VCs Square Off For Peakstone

A general rule of thumb for venture capitalists says that if you want to lead a deal, simply offer more attractive terms than those offered by your competition. Rules, however, are made to be broken.

During a recent bidding war for a Series C offering from e-business software provider Peakstone Corp., three venture houses submitted term sheets, but the issuer did not end up selecting the one with the most generous valuation. Instead, Peakstone chose JP Morgan Partners to lead the $12 million deal, arguing that deep pockets and institutional connections made good fiscal sense in the long run.

“[JP Morgan Partners] has a very strong software practice, and also the sort of contacts that come from being part of such a large company,” said T.M. Ravi, founder and CEO of Peakstone. “We felt that bringing them in as the lead would give them a strong interest in us, which is what we want them to have.”

The round technically closed last Tuesday, and was filled out by existing investors Advanced Technology Ventures, JAFCO and Bay Partners. The company had last raised venture capital in June, 2000, when it nabbed $15 million at a post-money valuation of $59.8 million. The most recent financing is considered a down round, although no specifics were available at press time.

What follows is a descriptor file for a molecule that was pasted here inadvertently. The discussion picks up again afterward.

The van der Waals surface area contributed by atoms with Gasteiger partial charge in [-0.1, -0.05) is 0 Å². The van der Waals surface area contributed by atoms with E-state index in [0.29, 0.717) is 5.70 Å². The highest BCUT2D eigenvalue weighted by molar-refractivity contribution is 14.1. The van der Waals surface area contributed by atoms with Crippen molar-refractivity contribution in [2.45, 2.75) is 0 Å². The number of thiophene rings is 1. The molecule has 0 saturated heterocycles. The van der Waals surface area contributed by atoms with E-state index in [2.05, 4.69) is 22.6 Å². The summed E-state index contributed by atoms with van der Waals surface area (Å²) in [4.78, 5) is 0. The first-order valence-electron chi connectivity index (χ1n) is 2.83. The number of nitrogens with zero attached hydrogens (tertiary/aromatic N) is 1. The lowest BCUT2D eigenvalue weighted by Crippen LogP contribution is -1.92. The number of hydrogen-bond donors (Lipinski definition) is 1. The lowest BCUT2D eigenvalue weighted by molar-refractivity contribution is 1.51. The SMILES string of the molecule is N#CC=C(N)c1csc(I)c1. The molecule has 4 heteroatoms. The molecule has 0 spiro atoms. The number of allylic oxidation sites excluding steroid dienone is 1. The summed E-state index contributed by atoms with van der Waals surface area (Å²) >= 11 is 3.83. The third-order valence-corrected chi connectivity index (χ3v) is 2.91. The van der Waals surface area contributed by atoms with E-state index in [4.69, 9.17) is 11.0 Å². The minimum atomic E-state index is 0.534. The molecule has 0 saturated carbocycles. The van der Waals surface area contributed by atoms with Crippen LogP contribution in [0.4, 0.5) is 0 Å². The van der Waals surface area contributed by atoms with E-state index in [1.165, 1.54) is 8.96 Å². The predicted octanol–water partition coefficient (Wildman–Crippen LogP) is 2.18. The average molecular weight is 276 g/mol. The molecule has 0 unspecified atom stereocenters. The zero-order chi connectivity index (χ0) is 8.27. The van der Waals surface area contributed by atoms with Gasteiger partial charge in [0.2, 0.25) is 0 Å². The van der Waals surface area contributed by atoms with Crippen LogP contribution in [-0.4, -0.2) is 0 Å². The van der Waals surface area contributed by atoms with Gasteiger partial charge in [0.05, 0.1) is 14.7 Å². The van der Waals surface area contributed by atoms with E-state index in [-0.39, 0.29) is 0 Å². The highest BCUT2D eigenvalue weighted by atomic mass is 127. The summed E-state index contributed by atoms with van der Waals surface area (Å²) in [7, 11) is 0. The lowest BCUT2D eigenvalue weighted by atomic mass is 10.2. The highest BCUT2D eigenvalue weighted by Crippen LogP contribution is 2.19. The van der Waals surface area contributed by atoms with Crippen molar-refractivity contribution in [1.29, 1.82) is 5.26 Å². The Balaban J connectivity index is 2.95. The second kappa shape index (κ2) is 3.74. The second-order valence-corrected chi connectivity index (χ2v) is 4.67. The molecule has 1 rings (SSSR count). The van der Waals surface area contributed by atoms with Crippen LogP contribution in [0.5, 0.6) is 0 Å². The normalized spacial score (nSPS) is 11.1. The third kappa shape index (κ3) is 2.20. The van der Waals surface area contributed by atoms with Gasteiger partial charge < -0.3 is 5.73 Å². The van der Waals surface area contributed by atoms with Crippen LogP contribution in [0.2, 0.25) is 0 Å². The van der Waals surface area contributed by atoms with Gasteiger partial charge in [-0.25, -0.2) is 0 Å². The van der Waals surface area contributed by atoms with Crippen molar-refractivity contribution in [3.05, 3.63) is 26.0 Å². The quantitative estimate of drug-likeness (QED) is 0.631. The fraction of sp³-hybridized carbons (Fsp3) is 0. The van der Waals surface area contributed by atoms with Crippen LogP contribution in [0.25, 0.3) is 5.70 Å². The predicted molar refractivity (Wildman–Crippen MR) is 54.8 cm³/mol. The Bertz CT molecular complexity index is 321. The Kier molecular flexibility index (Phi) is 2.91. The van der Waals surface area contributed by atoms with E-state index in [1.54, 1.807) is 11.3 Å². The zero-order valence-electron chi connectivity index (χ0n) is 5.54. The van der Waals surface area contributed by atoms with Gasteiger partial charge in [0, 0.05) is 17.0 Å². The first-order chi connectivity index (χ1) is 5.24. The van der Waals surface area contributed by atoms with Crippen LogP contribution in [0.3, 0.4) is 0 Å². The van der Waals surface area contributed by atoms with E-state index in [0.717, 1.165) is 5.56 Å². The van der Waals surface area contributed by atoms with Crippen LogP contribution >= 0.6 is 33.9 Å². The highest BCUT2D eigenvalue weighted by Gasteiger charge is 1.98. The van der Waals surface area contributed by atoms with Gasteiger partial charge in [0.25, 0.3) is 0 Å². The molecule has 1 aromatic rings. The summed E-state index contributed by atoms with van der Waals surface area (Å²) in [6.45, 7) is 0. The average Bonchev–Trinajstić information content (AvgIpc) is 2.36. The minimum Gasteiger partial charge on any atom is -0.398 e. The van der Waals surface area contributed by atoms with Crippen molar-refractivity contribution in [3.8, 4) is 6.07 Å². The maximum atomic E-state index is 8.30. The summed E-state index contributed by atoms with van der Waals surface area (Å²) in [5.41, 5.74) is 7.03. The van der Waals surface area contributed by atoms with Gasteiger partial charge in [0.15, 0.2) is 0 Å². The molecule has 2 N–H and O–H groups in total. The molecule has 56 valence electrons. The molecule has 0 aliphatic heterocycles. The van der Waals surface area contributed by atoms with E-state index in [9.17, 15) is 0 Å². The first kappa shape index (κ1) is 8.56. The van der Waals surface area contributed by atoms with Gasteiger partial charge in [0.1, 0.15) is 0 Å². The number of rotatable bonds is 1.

“We’re assuming that the company is now fully financed,” said Patrick Lee, a principal with JP Morgan Partners and new Peakstone board member. “They will use this money to help grow the business, especially trying to get some more partnerships in place.”

Ravi agreed that partnerships will be key, and said that a reseller agreement with IBM Global Services will be announced later this week. As part of the deal, IBM will offer Peakstone’s eAssurance software as part of its new e-Business Management Services package.

To date, Sunnyvale, Calif.-based Peakstone has raised $32 million over three rounds of venture capital financing.

Dan Primack can be contacted